Rice proposes that schools stay open until 9 p.m., and parks until midnight, for after-school tutoring and nighttime sports. And she suggests that a new "Gang Czar" could coordinate gang intervention and prevention programs.

Karen Carter and Vicky Lindsay, whose sons were killed by gang members, urged the city council to approve the recommendations. "When we go home, we're locked inside but we're still in a war zone," Carter said. "We are afraid." Lindsay added, "We live with this every single second, and it hurts. So whatever plans you guys have, just put it in motion, 'cause we're hurtin'."

Gang P.O.V.

The city park in Sylmar is covered with graffiti tags heralding some of the nearby gangs. Like most of L.A., the neighborhood doesn't necessarily look deadly. But, just days before, in the middle of the afternoon, a teenager was shot in front of the high school across the street. On this day, a 17-year-old member of the San Fer gang agrees to meet here, to give us the lowdown on how his homies gangbang: "Roaming the streets, getting high. Going out, looking to start fights and shoot at rival gangs. That's about it: just partying 24/7."

He's afraid for us to use his real name, saying he's been locked up five times for things like armed robbery and resisting arrest. He's just been kicked out of Sylmar High for what he calls "causing drama." He says it doesn't matter how hard police come down.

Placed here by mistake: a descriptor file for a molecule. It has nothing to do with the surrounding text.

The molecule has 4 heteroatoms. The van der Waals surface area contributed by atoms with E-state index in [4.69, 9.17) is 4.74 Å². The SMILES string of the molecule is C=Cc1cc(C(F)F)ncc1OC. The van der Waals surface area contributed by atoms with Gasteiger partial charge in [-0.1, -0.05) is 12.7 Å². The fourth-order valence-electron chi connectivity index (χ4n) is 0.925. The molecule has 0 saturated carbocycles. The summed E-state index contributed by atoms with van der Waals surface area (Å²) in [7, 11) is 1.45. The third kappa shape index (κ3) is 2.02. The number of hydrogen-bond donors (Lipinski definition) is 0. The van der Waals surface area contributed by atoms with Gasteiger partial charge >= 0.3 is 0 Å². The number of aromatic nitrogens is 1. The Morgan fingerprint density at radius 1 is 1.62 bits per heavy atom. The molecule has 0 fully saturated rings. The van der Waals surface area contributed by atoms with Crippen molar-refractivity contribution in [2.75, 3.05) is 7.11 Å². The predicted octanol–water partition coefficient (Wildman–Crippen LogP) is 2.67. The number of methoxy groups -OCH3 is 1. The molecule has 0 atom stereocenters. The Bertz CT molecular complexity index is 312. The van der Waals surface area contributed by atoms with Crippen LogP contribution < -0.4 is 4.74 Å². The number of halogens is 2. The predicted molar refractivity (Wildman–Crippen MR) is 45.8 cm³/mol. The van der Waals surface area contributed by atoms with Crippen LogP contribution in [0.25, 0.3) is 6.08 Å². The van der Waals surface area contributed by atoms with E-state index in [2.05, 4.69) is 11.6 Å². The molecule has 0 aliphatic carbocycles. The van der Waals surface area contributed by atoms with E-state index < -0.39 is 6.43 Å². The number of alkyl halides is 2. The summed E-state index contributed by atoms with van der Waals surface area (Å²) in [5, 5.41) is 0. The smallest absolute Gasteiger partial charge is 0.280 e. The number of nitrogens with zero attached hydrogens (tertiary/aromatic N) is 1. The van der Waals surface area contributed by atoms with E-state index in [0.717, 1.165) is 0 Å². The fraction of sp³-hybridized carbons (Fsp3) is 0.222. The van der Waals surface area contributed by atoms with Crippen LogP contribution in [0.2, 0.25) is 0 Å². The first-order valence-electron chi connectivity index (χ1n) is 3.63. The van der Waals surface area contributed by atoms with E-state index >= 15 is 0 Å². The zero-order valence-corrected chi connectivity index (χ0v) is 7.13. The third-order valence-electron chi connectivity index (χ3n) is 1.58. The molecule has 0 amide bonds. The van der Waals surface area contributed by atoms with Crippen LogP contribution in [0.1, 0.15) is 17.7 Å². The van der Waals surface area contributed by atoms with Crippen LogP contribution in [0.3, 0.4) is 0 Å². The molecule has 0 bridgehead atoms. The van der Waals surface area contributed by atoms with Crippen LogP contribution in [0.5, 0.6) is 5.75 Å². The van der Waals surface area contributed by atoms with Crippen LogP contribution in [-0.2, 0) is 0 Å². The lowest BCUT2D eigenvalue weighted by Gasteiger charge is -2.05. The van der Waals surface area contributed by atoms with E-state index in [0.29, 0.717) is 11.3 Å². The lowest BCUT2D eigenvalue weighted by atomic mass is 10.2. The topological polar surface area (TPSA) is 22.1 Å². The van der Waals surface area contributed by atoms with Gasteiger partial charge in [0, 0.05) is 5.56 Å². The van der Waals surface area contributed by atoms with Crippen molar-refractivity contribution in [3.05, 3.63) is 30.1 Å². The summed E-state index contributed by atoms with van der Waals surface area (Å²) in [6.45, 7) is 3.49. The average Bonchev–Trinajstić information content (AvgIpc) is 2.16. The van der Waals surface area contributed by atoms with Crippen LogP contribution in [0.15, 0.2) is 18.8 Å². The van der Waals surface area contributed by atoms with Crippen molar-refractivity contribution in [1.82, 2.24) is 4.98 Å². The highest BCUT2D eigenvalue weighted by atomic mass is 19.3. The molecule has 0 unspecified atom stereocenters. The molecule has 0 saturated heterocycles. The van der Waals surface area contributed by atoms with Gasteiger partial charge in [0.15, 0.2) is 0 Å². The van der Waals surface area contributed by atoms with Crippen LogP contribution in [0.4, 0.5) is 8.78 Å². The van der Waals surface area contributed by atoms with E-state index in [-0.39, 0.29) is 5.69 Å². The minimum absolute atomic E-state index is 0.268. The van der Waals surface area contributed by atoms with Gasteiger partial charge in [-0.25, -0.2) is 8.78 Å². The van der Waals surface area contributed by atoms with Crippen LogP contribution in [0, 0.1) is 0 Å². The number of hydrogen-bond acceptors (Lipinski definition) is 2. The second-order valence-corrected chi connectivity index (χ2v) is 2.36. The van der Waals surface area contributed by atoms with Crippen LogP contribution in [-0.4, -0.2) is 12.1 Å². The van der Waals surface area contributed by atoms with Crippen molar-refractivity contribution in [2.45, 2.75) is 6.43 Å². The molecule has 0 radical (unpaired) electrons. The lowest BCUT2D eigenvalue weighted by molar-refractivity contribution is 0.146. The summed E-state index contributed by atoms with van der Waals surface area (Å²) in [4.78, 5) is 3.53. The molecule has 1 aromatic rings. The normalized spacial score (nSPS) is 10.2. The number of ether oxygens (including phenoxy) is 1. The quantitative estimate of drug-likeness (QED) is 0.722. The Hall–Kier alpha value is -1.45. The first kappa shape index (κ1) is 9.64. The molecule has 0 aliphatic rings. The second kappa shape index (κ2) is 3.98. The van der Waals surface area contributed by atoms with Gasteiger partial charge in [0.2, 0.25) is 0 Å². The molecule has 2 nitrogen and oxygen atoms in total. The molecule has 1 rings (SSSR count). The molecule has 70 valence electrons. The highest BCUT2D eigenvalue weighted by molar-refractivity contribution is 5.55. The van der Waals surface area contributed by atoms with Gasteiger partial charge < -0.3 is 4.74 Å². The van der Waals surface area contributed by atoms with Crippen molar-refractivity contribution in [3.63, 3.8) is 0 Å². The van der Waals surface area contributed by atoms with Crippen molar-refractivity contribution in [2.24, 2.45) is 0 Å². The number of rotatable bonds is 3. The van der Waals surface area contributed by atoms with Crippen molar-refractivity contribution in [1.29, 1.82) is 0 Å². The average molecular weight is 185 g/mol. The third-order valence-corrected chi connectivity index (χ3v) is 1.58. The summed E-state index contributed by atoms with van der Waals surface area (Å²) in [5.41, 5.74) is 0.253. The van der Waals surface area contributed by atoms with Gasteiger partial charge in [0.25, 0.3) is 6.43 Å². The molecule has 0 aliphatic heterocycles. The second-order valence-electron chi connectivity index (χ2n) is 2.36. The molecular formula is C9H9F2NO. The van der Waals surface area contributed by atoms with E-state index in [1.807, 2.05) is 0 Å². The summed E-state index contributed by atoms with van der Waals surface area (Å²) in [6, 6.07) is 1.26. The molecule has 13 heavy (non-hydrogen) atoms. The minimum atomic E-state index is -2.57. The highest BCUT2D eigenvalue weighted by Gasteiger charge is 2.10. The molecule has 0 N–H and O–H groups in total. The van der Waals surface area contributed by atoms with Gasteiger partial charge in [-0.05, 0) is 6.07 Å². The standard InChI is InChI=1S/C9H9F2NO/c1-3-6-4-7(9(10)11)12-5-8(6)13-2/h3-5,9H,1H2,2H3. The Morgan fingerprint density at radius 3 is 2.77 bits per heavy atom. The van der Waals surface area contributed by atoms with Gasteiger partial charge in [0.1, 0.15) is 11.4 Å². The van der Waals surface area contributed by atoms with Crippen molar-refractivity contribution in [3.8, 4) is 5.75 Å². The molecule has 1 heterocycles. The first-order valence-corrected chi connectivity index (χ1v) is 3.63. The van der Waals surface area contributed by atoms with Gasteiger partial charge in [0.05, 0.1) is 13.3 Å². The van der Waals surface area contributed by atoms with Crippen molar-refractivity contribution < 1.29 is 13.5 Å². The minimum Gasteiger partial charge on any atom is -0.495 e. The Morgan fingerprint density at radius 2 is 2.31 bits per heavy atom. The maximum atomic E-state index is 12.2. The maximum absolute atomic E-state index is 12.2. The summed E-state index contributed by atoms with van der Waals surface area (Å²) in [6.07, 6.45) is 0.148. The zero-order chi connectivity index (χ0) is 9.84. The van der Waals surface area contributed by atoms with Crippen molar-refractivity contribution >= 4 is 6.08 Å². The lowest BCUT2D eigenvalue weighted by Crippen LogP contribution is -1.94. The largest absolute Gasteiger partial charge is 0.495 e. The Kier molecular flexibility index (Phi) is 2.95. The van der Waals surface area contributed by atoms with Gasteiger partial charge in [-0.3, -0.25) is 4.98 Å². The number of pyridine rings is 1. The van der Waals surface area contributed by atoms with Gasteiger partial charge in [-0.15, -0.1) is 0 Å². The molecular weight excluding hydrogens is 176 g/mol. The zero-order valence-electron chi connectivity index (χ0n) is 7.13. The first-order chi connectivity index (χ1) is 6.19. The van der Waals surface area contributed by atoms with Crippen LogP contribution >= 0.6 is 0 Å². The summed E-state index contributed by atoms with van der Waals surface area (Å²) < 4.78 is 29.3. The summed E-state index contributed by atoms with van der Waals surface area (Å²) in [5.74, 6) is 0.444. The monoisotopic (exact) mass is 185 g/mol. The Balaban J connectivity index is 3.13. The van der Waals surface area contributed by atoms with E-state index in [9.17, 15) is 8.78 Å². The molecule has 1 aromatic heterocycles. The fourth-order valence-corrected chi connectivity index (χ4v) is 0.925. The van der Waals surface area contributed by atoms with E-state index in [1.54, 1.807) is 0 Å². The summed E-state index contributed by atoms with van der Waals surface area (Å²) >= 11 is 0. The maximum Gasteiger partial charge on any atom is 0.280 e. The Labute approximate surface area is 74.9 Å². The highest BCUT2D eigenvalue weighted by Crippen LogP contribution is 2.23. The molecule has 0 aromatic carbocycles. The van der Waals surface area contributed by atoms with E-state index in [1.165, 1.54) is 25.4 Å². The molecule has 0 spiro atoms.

"There's never gonna be peace between gang members and no one's ever gonna stop gang banging," he says. "I mean it might slow down, but it's never gonna stop. There's too many gangs."

And there's nothing anybody can do about that?

"I mean I can change personally," he continues. "But that's not gonna stop a thousand other gang members from changing. They're gonna continue doing what they do, til they're dead or in prison."

He says getting out of his gang won't be easy. To join, he had to suffer a beat-down by his homeboys. If he leaves, he says, they may kill him.

Just last week, Los Angeles lost a prominent gang interventionist. Lilly Rodriguez, a former kickboxing champ, crusaded for years with her husband, Blinky, to help kids leave behind "la vida loca"— the crazy gang lifestyle. She died battling disease. At a crowded church auditorium in Van Nuys, thousands of relatives and friends gathered in her memory. Among them was Gilbert Alvarado.

"I met her about 10 years ago, when I was a little kid running around in the streets," Alvarado says. "She just changed my life. She really did."

Rodriguez inspired Alvarado to leave the Project Boys gang 10 years ago, when he was 16.

"Man, she helped a lot of guys like me in gangs," he says. "She'd teach them boxing as a way out of the gangs. 'C'mon,' she said,' I'll show you how to fight.' To her last day, she was trying to help me out. 'Gilbert,' she said, 'I believe in you, mi'jo.' I never had nobody show me that affection, that love."

Alvarado suggests that unconditional love and patience — from parents and police — is what it really takes to counter gang life. But that's something you may not find spelled out in any official anti-gang playbook.